JohnCollins: "If Mr Torrens hadn't kept a copy of the software, why was he asking to crack it?"
His original post was contradictory about whether he had the software or not:
"...I am left having paid for VA and not having it working (no unlock code)."
"However - I now have the right (which could almost cerainly be justified in court) to crack the software myself (except I have returned the CD etc to VA)."
He then goes on to inquire about suitable tools, although that in itself doesn't say anything specific about him having the software or not. I haven't trawled that much of the thread to discover the latest, mostly because it involves wading through the usual off-topic comp.sys.acorn.* drivel.
Sadly, even previously-legitimate activities related to reverse engineering and fair use are now no longer permitted by law, so Mr Torrens' "right [...] to crack the software" may be more curtailed than he imagines.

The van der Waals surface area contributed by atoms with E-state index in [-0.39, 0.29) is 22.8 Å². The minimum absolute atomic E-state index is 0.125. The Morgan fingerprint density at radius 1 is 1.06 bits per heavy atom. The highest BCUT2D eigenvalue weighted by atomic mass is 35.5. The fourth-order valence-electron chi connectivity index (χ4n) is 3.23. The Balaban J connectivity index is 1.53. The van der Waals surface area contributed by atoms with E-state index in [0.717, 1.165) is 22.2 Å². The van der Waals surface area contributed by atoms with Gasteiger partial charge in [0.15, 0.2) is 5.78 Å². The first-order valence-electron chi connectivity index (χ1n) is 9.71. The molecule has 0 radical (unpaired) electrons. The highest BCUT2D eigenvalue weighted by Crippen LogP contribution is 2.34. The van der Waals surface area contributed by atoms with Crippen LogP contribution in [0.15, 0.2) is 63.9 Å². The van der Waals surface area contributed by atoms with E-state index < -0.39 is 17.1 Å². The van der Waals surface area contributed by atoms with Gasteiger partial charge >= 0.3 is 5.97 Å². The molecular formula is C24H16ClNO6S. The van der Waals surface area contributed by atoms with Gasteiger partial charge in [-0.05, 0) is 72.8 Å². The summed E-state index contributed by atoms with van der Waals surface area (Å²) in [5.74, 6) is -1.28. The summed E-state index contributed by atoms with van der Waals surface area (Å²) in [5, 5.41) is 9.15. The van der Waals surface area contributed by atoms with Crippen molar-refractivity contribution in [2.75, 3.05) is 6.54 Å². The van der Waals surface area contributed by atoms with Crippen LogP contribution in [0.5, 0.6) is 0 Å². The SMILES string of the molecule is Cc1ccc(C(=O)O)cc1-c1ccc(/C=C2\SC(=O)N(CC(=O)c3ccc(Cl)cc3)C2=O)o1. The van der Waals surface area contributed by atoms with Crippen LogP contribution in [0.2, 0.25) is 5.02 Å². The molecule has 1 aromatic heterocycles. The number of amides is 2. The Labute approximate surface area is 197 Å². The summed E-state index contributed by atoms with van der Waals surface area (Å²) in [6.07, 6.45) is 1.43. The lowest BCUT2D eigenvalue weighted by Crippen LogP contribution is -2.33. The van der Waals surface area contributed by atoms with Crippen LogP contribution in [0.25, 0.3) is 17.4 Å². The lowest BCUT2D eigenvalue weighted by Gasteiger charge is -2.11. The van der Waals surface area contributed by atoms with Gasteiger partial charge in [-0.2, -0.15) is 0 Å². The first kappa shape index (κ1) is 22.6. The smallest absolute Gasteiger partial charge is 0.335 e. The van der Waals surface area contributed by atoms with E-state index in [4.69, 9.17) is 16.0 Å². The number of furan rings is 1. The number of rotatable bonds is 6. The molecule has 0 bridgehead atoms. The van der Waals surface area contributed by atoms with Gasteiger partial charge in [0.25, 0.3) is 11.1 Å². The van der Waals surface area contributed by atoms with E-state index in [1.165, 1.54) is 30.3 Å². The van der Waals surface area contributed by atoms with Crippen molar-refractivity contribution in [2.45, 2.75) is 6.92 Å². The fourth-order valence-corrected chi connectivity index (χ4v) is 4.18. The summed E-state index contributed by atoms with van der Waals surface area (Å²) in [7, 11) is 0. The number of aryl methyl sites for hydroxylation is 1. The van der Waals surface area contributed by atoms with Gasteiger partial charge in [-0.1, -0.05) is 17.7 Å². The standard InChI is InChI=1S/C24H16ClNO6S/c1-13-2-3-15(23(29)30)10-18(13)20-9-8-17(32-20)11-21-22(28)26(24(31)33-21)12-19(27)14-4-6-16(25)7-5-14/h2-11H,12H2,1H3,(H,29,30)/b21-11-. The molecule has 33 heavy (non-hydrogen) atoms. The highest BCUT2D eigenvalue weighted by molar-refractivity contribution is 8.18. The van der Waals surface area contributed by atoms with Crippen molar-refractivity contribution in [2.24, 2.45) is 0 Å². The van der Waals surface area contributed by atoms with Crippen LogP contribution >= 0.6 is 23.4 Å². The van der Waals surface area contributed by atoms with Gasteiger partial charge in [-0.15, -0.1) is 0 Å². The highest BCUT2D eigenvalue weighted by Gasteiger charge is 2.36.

Even if he has seen an element of sense and deleted any copies he may have, in order to resolve various ambiguities (is having an unusable copy of a program the same as having a usable one?), what recourse does he have? In this kind of licensing regime, companies can just refuse to accept returns or to give refunds, claiming that the goods cannot or have not been returned. How does that jive with consumer law?